In our stake, the Young Single Adults were run rather like an auxiliary program in our ward. We had our own Relief Society and Sunday School meetings, but attended Sacrament Meeting with our ward. Once a week, there was a weeknight stake activity, along with various firesides and other events.
I was promptly called to teach a Relief Society class called Spiritual Living. Although no longer taught, it was the heavy doctrinal class. When my bishop explained to me what it was, I stared at him in confusion. I, a new convert, was going to teach other people important doctrinal lessons? He handed me the lesson manual and said the first lesson, to be taught in a few weeks, was on the Sacrament.
What I knew about the Sacrament could be taught in about three minutes. I pointed this out to my bishop, but even then, I knew it wouldn’t help. He assured me everything I needed to know was in the manual, but if I had more questions about the Sacrament or teaching–which I’d never done–I should ask my home or visiting teachers for help.
I went home and began memorizing the lesson. Someone advised me that if anyone asked a question I didn’t know the answer to, I should invite the other students to answer it. I had a better plan. I would talk non-stop and not give anyone a chance to ask anything. I didn’t think I was up to questions.
The day came and I held my lesson plan in front of me. I had experience with public speaking, so I had decided to pretend it was a speech. As always, I memorized it word for word. I faced the class and went to work.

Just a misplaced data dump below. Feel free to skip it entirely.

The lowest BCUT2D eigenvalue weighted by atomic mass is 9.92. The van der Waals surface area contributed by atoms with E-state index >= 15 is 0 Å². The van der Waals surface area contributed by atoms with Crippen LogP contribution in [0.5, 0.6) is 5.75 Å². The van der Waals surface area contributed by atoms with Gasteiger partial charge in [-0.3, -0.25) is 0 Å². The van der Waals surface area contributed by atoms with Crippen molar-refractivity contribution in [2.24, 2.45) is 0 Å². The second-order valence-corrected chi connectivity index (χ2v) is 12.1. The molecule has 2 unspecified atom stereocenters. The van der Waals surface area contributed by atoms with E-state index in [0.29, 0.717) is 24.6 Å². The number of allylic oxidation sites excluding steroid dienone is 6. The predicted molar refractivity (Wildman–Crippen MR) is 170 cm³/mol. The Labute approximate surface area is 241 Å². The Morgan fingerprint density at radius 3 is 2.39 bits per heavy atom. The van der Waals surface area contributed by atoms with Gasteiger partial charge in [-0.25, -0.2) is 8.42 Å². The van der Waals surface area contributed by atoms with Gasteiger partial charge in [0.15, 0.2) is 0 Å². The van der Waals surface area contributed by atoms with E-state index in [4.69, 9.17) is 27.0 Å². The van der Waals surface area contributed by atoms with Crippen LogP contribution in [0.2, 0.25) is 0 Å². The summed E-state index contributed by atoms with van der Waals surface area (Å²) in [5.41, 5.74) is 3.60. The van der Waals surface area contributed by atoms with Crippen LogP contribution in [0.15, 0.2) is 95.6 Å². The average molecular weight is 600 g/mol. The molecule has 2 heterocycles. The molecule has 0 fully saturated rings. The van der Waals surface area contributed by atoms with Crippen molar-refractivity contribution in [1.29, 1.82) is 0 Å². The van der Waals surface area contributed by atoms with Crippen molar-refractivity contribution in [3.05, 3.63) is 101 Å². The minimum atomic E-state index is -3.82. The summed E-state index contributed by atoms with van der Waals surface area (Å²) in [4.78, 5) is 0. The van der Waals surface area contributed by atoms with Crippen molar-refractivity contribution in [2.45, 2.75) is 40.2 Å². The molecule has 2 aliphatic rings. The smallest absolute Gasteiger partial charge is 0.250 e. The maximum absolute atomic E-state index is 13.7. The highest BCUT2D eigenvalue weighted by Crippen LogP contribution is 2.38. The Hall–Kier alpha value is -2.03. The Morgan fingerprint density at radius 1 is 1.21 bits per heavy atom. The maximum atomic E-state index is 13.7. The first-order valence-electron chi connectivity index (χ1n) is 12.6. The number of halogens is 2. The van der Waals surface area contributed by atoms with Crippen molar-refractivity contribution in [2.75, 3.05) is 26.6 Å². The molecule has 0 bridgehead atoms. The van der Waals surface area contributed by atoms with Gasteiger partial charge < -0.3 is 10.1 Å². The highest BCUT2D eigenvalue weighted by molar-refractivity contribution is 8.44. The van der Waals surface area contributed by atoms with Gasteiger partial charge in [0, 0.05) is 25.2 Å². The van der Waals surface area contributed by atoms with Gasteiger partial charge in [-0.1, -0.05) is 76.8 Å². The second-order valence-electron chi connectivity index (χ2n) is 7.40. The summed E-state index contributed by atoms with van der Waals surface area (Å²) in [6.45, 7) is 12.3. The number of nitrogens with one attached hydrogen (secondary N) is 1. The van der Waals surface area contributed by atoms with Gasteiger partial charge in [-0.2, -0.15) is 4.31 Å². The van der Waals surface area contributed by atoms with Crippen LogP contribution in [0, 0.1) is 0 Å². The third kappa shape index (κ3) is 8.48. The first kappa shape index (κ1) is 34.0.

And then it happened. I paused for breath and someone asked a question. I panicked. I couldn’t answer questions. If it wasn’t in my speech, I didn’t know it. Then I remembered the advice I’d been given.
“Would someone like to answer that question?” Someone did and then I returned to my speech.
Over the coming months, I struggled through my calling. Nearly every lesson was on subjects I didn’t know. I studied each doctrine carefully, taking my own questions to others. I also began to learn how to teach. My lessons improved. I tested new methods, began asking questions–and sometimes even being able to answer them–and stopped being scared to teach.
I had thought God was making a big mistake putting me into that particular calling, one usual reserved for very knowledgeable people. (I learned that Camilla Kimball was teaching that class at the same time I was.) Decades later, though, with a much increased understanding of how God works, I realized He knew exactly what He was doing. He was giving me a crash course in gospel essentials. I was mastering a new gospel doctrine once every month, while also learning how to teach.
Over the years, I have come to realize God does not always put the most qualified person into a calling. Often he puts the least qualified person there and gives them the opportunity to grow into the work. I find that practice to be extremely empowering. It starts out with the assumption that I can do more than I think I can do.
It sends me into uncharted territory regularly. There are so many skills I don’t really have that I am quite certain that when life is over, I still won’t have worked my way through all the callings I would need in order to master everything.
Over the next few days, as I have time, I’ll be sharing other times God empowered me by sending me places I thought I couldn’t possibly go.
Terrie Lynn Bittner
The late Terrie Lynn Bittner—beloved wife, mother, grandmother, and friend—was the author of two homeschooling books and numerous articles, including several that appeared in Latter-day Saint magazines. She became a member of the Church at the age of 17 and began sharing her faith online in 1992.